Understanding Professional Development Needs

Ideally, existing learning opportunities will meet the professional development needs of afterschool staff. One step toward this goal is asking staff members to share what they believe they need to be more effective in their roles. Input from afterschool staff can be solicited in multiple ways; there is no one ideal way. A survey will likely work well for those interested in hearing from a large group of afterschool staff (e.g., statewide initiatives). Inviting staff to share their needs in focus groups or staff meetings may work well for smaller groups. Remember to include staff at all levels—direct service, supervisory, and system level. Although it is important to offer support to staff who work directly with youth, it is equally important to support supervisory staff and those working at the system level.

It also may be worthwhile to better understand the background and personal characteristics of afterschool staff, including education and training, prior experience, age groups served, ethnicity/race, and gender identity. Understanding these characteristics can inform decisions about professional development opportunities and aid in efforts to build a well-rounded, diverse, and high quality afterschool workforce.

Landscape of Professional Development

Given the diversity of afterschool staff, no one modality will work for all staff. Focus on ensuring alignment between quality standards and existing professional development and provide a range of learning opportunities to staff. One way to review these priorities is to conduct a scan of existing professional development offerings. The scan should answer a few key questions:

  • What topic/content is covered?
  • What modality is used?
  • Where are professional development opportunities being offered?
  • Who is the target audience?
  • What type of organizations/entities are offering professional development?

Answers to these questions will make it easier to ascertain if and how (i.e., through which modalities) current offerings are connected to quality standards and identify gaps in content, service areas, and audiences. Following these guidelines, the scan also can help identify partners in the field who are supporting afterschool staff.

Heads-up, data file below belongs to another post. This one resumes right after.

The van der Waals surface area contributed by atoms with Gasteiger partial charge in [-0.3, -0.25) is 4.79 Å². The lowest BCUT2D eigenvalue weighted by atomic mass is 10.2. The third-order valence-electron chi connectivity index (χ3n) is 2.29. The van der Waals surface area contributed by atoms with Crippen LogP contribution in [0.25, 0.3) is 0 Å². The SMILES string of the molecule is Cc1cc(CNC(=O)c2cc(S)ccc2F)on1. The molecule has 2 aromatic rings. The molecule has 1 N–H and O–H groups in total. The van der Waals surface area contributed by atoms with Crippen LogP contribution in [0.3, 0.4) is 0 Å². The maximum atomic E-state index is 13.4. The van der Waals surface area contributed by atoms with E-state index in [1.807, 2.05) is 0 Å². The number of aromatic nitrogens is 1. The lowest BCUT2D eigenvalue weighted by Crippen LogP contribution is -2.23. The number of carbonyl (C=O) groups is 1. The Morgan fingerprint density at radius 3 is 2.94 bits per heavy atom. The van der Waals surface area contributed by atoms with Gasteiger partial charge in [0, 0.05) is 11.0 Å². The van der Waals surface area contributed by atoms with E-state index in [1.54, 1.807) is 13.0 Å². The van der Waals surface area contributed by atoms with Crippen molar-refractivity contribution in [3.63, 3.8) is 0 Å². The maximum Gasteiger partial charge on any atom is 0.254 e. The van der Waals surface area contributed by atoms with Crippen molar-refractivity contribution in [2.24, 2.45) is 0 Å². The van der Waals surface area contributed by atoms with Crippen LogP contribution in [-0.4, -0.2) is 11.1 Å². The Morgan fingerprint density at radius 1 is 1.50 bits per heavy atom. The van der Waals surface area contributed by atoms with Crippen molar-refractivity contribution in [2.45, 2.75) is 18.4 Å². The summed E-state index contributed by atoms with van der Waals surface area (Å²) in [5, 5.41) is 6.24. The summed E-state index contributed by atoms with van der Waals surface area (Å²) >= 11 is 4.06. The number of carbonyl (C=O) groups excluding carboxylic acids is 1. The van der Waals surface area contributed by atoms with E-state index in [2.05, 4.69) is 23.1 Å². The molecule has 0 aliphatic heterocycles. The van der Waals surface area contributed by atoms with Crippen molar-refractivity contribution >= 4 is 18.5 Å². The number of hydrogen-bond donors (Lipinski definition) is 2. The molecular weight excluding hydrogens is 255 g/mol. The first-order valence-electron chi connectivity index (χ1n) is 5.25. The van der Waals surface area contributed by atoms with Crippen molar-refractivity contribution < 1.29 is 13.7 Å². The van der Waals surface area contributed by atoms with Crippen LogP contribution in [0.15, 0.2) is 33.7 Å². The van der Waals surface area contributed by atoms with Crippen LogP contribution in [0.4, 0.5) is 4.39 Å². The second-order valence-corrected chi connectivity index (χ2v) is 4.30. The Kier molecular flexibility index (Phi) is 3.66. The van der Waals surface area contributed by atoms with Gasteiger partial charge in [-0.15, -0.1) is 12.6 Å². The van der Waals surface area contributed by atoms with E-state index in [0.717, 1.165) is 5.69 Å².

Technical Assistance for Expanded Learning Opportunities in California (PDF): Commissioned by the California Department of Education After School Division, Public Profit conducted a scan of the technical assistance available to programs across California and presents the results in this report.

Professional Learning Communities in the Expanded Learning Field (PDF): Public Profit presents two different professional learning community models that can be used in the expanded learning field and reviews the benefits of using such communities. An accompanying guide provides practical advice for those interested in facilitating professional learning communities.

Planning Considerations for Afterschool Professional Development (PDF): Professor Daniele Bradshaw from Liberty University uses the time, expertise, access, resources, and support model to provide guidance about how to effectively plan professional development for afterschool staff.

Using Coaching to Provide Ongoing Support and Supervision in Out-of-School Time Staff (PDF): In this how-to brief, two experts from Child Trends, Mary Burkhauser and Allison Metz, define staff coaching, review evidence to support the value of coaching for afterschool staff, and offer practical advice to programs interested in coaching their staff.

Further Reading

A New System of Classifying Out-of-School Time Job Responsibilities  (Journal Article): Two researchers from the University of Pittsburgh, Jennifer Buher Kane and Nancy Peter, use survey data from afterschool staff to propose a classification system for staff based on their responsibilities rather than their job title, which can be varied in the field. Understanding job responsibilities can help match professional development to the roles of afterschool staff.

Preparing Adults to Work With Youth: An Environmental Scan of Professional Development (Journal Article): As published in the Journal of Youth Development, four researchers conducted a national environmental scan of the professional development programs offered through the Cooperative Extension System, which is available to 4-H programs. They present common topics, delivery modes, scope, and the duration for professional development.